KAREN CHAMBERLAIN … was a most amazing lady who spent a bit of time visiting Telluride, but mostly lived in the Roaring Fork Valley, writing, running the Aspen Writers gatherings, mentoring young women poets and promising men. We both won Colorado Poetry fellowships back when the state was granting such frivolous things, and we admired the hell out of each other ever after … Thunder River Theatre’s Valerie Haugen has organized a poetry festival in Karen’s name, and elicited help from a lot of poets familiar to San Miguel County – myself, Rosemerry Wahtola Trommer and Elle Metrick … They even caught me by surprise by naming me the first Western Slope Poet Laureate – an honor that I get to pass along to a new laureate next weekend. March 29, 30, 31 in Carbondale. It will be evenings of readings by regional poets, workshops in the day (Rosemerry and I are doing a reprise on our Sacred & the Obscene poetry club workshop, marrying San Francisco’s Lenore Kandel of “Love Book” fame with Persia’s Rumi … And biggest thrill of all – we get to honor longtime Colorado outdoor poet, essayist of the natural, and CU professor emeritus, Reg Saner. I talked Valerie into offering the Chamberlain Award, for lifetime achievement on behalf of Colorado poetry … If you don’t know Saner’s work, check out Climbing Into the Roots (Harper & Row, 1976), So This Is the Map (Random House, 1981), The Four-Cornered Falcon: Essays on the Interior West and the Natural Scene (John Hopkins, 1993) and the Dawn Collector: On My Way to the Natural World (Center for American Places, 2005).
TALKING GOURDS … It’s that time again for our monthly gathering at Arroyo’s Fine Art Gallery & Wine Bar, Tuesday, April 2, at 6 p.m. Spring will be the theme, and there’s a lot of wonderful poets with spring pieces, from ee cummings to most of the poets I know .... Bring poems of your own on spring, or spring poems by poets you admire. Celebrate National Poetry month with a fine cab and some lyric valuables.
WINDFALL … A Portland-based Journal of Poetry of Place <w.heavanet.com/windfall> offered a critique of modernism in their spring 2009 issue, which I just happened upon in my midden heap at Cloud Acre … Editors Bill Silverly and Michael McDowell include an Afterword with each issue, and this one was entitled: “Gardener Poets.” I loved Windfall, subscribed for a year, and was only disappointed in that they limited their submissions to poets of the Pacific West Coast states. Though hardly a fault. Best to keep things regional and not try to get too big – that’s my resiliency model these days … But I’m a gardener poet. I wish the Southern Rockies had its own Journal of Poetry of Place, or maybe it does and I just haven’t learned of it yet … Anyway, lot of the theoretical underpinnings for the Windfall critique rest with Robert Pogue Harrison’s Gardens: An Essay on the Human Condition (Univ. of Chicago, 2008) … As Harrison puts it, “Modernism found its objective correlative in the wasteland rather than the garden” … Here’s some short excerpts from Silverly and McDowell’s Afterword … “Harrison also contrasts the gardener’s perspective with the cult of consumerism that has seemed to dominate life from mid-twentieth century until now. Harrison borrows the phrase ‘more life’ from Lionel Trilling to characterize our craving to turn the earth into ‘a consumerist paradise where everything is given spontaneously, without labor, suffering or husbandry’” … Then Silverly and McDowell quote Harrison directly – and I find it a quite serviceable rationale why I continue to grow 50+ varieties of potatoes in a busy public and private life… “Our attempts to re-create Eden amount to an assault on creation. That is the danger of the era. Precisely because our frenzy is fundamentally aimless while remaining driven, we set ourselves goals whose main purpose is to keep the frenzy going until it consummates itself in sloth … If at present we are seeking to render the totality of the earth’s resources endlessly available, endlessly usable, endlessly disposable, it is because endless consumption is the proximate goal of a production without end … Or, better, consumption is what justifies the frenzy of production, which in turn justifies consumption, the entire cycle serving more to keep us busy than to satisfy our real needs.”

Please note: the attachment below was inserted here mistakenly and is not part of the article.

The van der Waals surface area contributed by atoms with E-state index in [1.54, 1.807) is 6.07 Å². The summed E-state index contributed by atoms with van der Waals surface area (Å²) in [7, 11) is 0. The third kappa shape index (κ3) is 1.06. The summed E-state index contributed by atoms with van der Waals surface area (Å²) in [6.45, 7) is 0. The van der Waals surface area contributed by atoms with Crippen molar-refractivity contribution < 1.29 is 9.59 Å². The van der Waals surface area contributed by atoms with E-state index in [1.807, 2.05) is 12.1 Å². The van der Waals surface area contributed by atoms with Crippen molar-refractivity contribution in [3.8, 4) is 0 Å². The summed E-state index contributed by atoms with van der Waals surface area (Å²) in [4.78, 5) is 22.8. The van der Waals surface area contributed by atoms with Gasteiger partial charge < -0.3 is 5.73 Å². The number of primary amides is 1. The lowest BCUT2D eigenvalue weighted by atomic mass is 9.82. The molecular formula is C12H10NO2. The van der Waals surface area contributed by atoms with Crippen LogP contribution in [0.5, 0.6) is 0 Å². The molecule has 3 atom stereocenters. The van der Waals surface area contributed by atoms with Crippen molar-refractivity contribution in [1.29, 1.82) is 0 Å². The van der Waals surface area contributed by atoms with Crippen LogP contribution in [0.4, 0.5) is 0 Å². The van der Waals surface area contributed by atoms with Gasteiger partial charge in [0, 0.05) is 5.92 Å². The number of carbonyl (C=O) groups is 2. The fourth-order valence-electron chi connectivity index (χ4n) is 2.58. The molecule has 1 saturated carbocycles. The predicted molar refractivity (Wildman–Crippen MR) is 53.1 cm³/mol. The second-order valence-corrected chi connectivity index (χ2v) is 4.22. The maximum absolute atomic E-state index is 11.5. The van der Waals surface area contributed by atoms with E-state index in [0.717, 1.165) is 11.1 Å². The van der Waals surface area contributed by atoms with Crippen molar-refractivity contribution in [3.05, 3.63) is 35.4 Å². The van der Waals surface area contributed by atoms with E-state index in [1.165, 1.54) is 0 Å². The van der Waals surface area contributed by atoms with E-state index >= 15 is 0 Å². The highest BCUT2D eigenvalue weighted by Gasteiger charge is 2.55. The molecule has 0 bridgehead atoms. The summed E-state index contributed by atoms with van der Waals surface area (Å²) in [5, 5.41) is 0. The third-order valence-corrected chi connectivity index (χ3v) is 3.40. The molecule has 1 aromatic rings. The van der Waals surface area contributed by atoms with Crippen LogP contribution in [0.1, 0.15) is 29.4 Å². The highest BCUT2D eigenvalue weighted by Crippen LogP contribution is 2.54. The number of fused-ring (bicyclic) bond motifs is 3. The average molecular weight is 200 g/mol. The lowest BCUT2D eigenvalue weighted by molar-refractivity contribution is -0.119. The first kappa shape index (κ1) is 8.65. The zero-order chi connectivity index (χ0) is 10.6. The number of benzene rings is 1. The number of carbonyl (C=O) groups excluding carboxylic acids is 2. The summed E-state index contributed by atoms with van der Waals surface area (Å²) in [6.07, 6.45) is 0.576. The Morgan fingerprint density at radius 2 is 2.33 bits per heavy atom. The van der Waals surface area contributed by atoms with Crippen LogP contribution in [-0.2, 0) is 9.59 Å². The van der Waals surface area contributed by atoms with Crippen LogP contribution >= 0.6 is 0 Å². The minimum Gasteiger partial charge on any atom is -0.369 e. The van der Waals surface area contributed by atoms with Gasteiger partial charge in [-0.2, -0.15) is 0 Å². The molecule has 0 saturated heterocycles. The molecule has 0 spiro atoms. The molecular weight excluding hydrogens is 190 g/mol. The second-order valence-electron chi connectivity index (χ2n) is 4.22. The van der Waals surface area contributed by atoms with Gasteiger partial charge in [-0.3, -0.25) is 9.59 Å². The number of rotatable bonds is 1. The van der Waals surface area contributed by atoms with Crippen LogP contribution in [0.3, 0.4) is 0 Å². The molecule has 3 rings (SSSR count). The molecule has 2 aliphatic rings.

EUPHEMISMS … What was wrong with those old “Deer Crossing” signs? … OK, maybe “Wildlife Crossing” – if it had to change … But did we really need the yellow hazard square outside Colona that reads “Wildlife Detection Zone”?
SPEAKING OF SIGNS … Had to smile near San Luis Valley’s Casita Park heading east of Moffat at the highway sign for the White Eagle Lodge at Crestone: “Lodging/Tarot. In Crestone I guess getting a room and a reading pairs like chicken and white wine.
SPEAKING OF FOOD … If you do find yourself at the foot of the Sangre de Cristo Range, wandering Sedona North in search of sustenance, let me recommend the Bliss Café … Delicious food, simple setting, welcoming service. Highly recommended.
THE TALKING GOURD
Ridgway Reservoir’s got
a big bathtub ring
& a mini-tumbleweed
the highway macadam
like a black cat